BOSTON -- The one question manager John Farrell had before the postseason was how top prospect Xander Bogaerts would handle pinch-hitting since he has barely done it in his life.
Then came the walk that led to the winning rally in Game 4 of the American League Division Series, and another key walk that led to an insurance run later in that game.
In Game 1 of the AL Championship Series, Bogaerts came on in the late innings for defense and then worked a seven-pitch at-bat with two outs in the ninth, laying off a close 2-2 splitter from Tigers closer Joaquin but ultimately popped out to short to end the game.
"And it was probably right in line with the other at-bats he's had this year," said Farrell. "There's a presence and there's a calmness to it. To me, when he laid off the split from Benoit, I felt like at that point, we've got a chance to get a base hit here. He didn't chase. He didn't show any antsiness or jumpiness in the box, and it goes back to him just being under control."
Now the question is when Bogaerts will get his first postseason start.
Will Middlebrooks, who is playing ahead of Bogaerts at third base, is 3-for-15 this October.
However, Middlebrooks came up with the two-run single that beat Tigers Game 2 starter Max Scherzer back in September. Bogaerts has never faced Scherzer.
"I have to be careful that I'm not looking at one at-bat as the swing vote," Farrell said, "but there's familiarity. Familiarity is important this time of year, in addition to defense and all those things combined."
Gomes, Carp in; Nava, Napoli out of Game 2 lineup
BOSTON -- Manager John Farrell's lineup shuffling for Game 2 of the American League Championship Series on Sunday at 8 p.m. ET on FOX had more to do with the man on the mound for the Tigers than the fact his Red Sox had just one hit in Game 1.
Max Scherzer has been perhaps the best starting pitcher in the AL this season, going 21-3 in the regular season and then 2-0 in the AL Division Series against Oakland.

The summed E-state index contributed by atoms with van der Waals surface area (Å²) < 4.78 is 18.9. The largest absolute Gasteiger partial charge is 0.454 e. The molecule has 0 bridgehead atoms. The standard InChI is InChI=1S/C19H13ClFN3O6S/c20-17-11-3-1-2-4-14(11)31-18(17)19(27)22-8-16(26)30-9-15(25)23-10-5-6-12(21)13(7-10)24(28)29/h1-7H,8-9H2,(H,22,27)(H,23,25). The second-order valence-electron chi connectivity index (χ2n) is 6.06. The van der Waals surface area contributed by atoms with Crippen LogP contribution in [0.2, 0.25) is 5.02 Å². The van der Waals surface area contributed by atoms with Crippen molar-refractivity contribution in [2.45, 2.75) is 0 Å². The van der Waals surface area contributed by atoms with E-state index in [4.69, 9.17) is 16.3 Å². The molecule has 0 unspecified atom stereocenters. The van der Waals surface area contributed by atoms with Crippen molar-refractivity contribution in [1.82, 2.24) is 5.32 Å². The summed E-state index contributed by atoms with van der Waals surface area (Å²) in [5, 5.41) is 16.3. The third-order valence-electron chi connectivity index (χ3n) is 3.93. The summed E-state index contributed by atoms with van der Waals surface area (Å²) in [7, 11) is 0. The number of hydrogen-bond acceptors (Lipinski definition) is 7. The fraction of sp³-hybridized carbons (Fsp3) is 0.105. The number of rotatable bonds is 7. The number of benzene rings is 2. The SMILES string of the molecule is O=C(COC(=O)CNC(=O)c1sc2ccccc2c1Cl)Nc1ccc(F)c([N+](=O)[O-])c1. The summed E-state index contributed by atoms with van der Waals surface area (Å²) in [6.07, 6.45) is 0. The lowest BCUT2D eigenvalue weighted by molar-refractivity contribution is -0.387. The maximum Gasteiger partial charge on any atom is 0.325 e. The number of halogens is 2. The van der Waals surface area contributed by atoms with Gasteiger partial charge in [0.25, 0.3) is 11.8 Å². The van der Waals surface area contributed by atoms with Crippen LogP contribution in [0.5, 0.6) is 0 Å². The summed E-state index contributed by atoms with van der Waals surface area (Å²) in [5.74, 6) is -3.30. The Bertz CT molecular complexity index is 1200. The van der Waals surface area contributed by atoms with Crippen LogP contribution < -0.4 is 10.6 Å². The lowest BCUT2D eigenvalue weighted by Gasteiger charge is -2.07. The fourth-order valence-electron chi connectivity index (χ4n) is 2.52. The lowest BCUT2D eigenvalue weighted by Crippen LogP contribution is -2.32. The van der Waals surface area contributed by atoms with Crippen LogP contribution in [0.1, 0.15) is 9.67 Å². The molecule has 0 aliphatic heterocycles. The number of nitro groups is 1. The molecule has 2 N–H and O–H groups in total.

The Red Sox were one of the three teams to beat the ace righty this season, albeit in a tight 2-1 fashion.
In that game, Jonny Gomes had two hits, and that was a factor in him starting Sunday night. Most of the time Gomes starts, it is against a left-hander.
"Kind of going back to the game here in September against Scherzer as well as just wanting to get [Gomes'] energy and his approach in the lineup here today," said Farrell.
That left Daniel Nava, who had the only hit for Boston in Game 1, on the bench.
First baseman Mike Napoli also was not in the lineup for the first time this postseason. Left-handed hitter Mike Carp got the nod in his place.
At this time of year, there are a variety of factors involved when Farrell puts together his lineup.
"The numbers are one thing, but you also take the view of the type of stuff that a guy is going to be seeing with what he handles best," said Farrell. "Numbers are one, and style and approach of a given pitcher is also taken into account."
Drew's brilliant ninth-inning grab not forgotten
BOSTON -- If the Red Sox had come back to win Game 1 of the American League Championship Series against the Tigers on Saturday, shortstop Stephen Drew's over-the-shoulder catcher in center field could have gone down in the team's postseason lore.
When the ball left Prince Fielder's bat in the top of the ninth with runners on second and third, it seemed like it was blooped into no man's land. It's hard to believe Drew was the one who wound up catching it, especially when you look at the replay and see how far into center field he was.
The grab gave the Red Sox a legitimate chance to win, as they were down just 1-0 at the time. If Drew hadn't come up with it, the Tigers probably would have scored two runs on the play to take a three-run lead.
"Oh, you're not going to see that play made too often and given the timing of it," said manager John Farrell. "In the moment, it was a huge play. And at the time, I felt like it was a potential momentum generator for us from a defensive standpoint where, 'OK, we just saved two runs.' And the crowd was certainly into it. Those are things that you can get some energy off of and it was a hell of a play."
It was probably up there with any defensive play the Red Sox have made this season.
"I thought it was a bloop single," said Farrell. "I thought Jacoby [Ellsbury] would be the one that would be closing ground there, but the way he went back on it and watching the replay, he ended up snowconing it and fortunately he held on. It ranks up there, with a handful of others [this season] that you probably point out."